This 18-month project sought to help physicians and residents of rural and remote communities better prevent and treat eating disorders close to home. It involved 30 communities and 385 participants. Organizers convened a committee of regional advisers on a monthly basis, used surveys to investigate community needs and resources, and then prepared and offered a variety of multi-day training sessions on prevention, intervention, and therapy. The study suggests a theoretical framework that could be integrated into a provincial/federal policy on eating disorders. The framework describes and promotes a more comprehensive and integrated approach to prevention, intervention, therapy, and diagnosis, and it makes the case for more resources for treating eating disorders.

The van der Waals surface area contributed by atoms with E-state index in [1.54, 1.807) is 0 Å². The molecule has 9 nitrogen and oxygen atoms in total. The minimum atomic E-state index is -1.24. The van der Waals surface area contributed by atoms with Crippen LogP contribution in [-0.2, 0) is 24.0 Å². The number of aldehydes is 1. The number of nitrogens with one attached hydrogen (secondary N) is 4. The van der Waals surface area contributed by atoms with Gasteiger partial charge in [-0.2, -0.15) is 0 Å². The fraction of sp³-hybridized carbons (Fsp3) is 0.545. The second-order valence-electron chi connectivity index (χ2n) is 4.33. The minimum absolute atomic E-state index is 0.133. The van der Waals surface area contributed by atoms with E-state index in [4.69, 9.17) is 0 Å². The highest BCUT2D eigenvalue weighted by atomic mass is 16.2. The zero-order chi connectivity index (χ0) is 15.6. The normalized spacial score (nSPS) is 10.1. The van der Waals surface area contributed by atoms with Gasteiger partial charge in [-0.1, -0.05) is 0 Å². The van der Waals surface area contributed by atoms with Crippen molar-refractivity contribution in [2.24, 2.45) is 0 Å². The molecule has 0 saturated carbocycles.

This project was supported by the Health Transition Fund, which was created in 1997 to provide support for evidence-based decision-making in health care reform by supporting pilot and evaluation projects which test innovative approaches to health care delivery. The views expressed herein do no necessarily represent the official policy of federal, provincial, or territorial governments.